Paul Holmes 18 Apr 2014 // 12:25AM GMT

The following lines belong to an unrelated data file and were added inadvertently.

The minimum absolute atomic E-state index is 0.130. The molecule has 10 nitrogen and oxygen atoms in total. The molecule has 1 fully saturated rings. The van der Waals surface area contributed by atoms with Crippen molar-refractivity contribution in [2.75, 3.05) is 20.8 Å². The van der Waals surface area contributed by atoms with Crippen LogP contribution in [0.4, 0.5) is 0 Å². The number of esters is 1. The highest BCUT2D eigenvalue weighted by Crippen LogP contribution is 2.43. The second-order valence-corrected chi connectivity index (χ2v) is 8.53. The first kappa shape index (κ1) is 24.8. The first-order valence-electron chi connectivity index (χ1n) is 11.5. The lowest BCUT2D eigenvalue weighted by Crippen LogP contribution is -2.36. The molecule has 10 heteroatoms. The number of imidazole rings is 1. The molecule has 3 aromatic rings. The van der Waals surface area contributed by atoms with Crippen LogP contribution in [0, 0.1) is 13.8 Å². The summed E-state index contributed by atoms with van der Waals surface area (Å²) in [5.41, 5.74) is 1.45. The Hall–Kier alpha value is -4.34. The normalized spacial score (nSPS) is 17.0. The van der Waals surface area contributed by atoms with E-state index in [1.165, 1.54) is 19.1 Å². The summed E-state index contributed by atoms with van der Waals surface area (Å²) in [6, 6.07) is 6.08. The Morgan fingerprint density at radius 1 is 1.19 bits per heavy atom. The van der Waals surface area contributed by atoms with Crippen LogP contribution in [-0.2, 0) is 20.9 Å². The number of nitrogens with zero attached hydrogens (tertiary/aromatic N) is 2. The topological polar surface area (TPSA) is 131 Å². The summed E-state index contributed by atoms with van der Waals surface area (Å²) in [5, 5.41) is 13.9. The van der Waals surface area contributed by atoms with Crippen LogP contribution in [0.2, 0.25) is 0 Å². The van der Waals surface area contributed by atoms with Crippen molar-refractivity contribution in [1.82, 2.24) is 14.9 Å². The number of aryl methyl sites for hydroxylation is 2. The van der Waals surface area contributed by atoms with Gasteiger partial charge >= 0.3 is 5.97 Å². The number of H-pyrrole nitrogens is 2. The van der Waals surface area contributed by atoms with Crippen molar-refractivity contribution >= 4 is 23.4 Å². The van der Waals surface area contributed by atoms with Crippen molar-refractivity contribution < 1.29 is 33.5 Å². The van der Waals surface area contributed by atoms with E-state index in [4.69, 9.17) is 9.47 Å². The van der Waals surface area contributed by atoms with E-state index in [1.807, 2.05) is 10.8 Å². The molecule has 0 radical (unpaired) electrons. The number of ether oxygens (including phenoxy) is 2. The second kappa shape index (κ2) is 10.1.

On most issues, I would consider the Grocery Manufacturers Association to be one of the most thoughtful and responsible of Washington trade associations, but on one key issue the GMA is at least half wrong. In opposing a new bill that would make Vermont the first state to require the labeling of any food product containing genetically-modified organisms, the GMA is taking a stand against a couple of important principles—transparency and informed consent—and essentially sending an unpalatable message to consumers: trust us, even though we don’t trust you. To be fair, the GMA’s argument that the Vermont bill would “set the nation on a costly and misguided path toward a 50-state patchwork of GMO labeling policies” is at least arguably true, but its support for bipartisan federal legislation, the Safe and Accurate Food Labeling Act, HR 4432, which would require a label on foods containing GM ingredients only if the FDA determines there is a health or safety risk. The association argues that “GM crops are safe and have important benefits for people and our planet. They use less water and fewer pesticides, reduce crop prices… and can help us feed a growing global population…. The FDA, World Health Organization, American Medical Association and US National Academy of Science have all found that foods and beverages that contain GM ingredients are safe and materially no different than conventionally produced products.” Even if that’s true—and I am personally convinced that it is—there are at least a couple of things wrong with the GMA’s argument. The first is that a health or safety risk to consumers is only one of the reasons that people might choose to avoid GM foods. They might be concerned about the potential environmental impact of GMOs; they might believe that some farmers are being compelled to use GMOs; they might have religious objections. But the fact is that the reason people want to know whether their food was produced using GMOs is irrelevant. If people want that information, the food industry needs make an extremely compelling argument that it is in the public interest to keep people in the dark—and as yet, I don’t see one. The fear that consumers might make ill-informed or irrational decisions about foods labeled as containing GM is not a compelling argument—it’s an excuse for the industry to avoid an open and honest and transparent discussion about the issue. If the industry genuinely believes in the safety and benefits of its product—“have important benefits for people and our planet”—it should be eager for such a discussion. By avoiding that debate, the industry is sending a signal that it doesn’t trust consumers to make the “right” choice based on that discussion. At the same time, it is asking people to trust the industry (and regulators) to produce food that is safe for both consumers and the environment. At a time when citizens expect increased transparency, that kind of trust has to be a two-way street.